Second, researchers find that this mental rehearsal can calm our amygdala, the fight-or-flight center of fear in our brains. This can result in lower stress symptoms, such as stress hormones and increased heart rate. This gives us greater confidence in our abilities to complete the task at hand under pressure.
 
“Everyone can use imagery to prepare for all kinds of situations, including public presentations and difficult interactions,” says Daniel Kadish, Ph.D., a psychologist. “Mentally rehearsing maintaining a steady assertiveness while the other person is ignoring or distracting you can help you attain your goal.”

Strong and confident
This applies directly to improving your leadership and communications skills as well. When you have an important presentation, meeting or conversation, you can take the time to see yourself as strong and confident in achieving the outcome that you want.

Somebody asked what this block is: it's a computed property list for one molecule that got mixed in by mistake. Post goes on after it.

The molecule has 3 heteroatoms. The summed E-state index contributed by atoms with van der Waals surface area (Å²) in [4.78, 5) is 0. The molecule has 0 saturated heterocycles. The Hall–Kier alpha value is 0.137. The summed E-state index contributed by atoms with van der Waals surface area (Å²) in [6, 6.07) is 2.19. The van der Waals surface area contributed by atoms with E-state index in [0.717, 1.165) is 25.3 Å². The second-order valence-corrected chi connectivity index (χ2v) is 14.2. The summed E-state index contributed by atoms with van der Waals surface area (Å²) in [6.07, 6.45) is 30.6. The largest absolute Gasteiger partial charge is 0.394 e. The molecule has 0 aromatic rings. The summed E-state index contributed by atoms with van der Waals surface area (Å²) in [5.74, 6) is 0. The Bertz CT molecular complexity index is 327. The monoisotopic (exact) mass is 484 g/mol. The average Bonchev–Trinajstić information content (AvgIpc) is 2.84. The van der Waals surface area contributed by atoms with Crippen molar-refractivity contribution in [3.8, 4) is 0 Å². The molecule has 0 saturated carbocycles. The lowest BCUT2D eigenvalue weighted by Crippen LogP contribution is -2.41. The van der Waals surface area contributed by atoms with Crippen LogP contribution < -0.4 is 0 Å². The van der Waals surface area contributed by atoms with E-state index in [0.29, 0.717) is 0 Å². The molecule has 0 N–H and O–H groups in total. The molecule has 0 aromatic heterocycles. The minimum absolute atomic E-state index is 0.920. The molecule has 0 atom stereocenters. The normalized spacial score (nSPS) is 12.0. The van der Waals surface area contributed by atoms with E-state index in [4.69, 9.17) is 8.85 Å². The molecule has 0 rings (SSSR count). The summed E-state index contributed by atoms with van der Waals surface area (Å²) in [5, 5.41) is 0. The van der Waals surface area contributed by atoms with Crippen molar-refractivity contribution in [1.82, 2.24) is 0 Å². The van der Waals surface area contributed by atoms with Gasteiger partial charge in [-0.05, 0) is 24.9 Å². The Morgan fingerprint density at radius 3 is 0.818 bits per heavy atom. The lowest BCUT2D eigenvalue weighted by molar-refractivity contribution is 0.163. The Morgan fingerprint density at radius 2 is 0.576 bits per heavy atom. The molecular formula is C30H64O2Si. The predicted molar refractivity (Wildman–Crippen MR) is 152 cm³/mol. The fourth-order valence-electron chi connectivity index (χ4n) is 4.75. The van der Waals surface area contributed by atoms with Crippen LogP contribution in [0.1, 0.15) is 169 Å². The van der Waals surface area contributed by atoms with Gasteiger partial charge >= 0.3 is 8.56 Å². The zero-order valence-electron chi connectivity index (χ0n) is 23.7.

If you paint a rich enough picture and try to actually experience the event, your subconscious will think that it has already taken place in the way you viewed it. This will help you to feel more comfortable and confident.
 
Performance coach Tony Robbins uses a ten-minute morning routine to "prime" his mental and emotional state for the day ahead. The last three minutes are dedicated to the visualization of completing a specific goal he is pursuing. "Don't think about making it happen, see it as done," Robbins says.

He imagines a celebration of completion, not only for himself, but he feels gratitude for how that goal will positively affect others.
 
Here’s a classic visualization exercise from The Charisma Myth by Olivia Fox Cabane (Amazon affiliate link), a book well worth reading on many levels.

If you try this exercise relating to a presentation or other situation you face, take the time to sit quietly and feel as if you are in the room where your communication will take place. See the people. Paint a rich, detailed picture of you achieving success.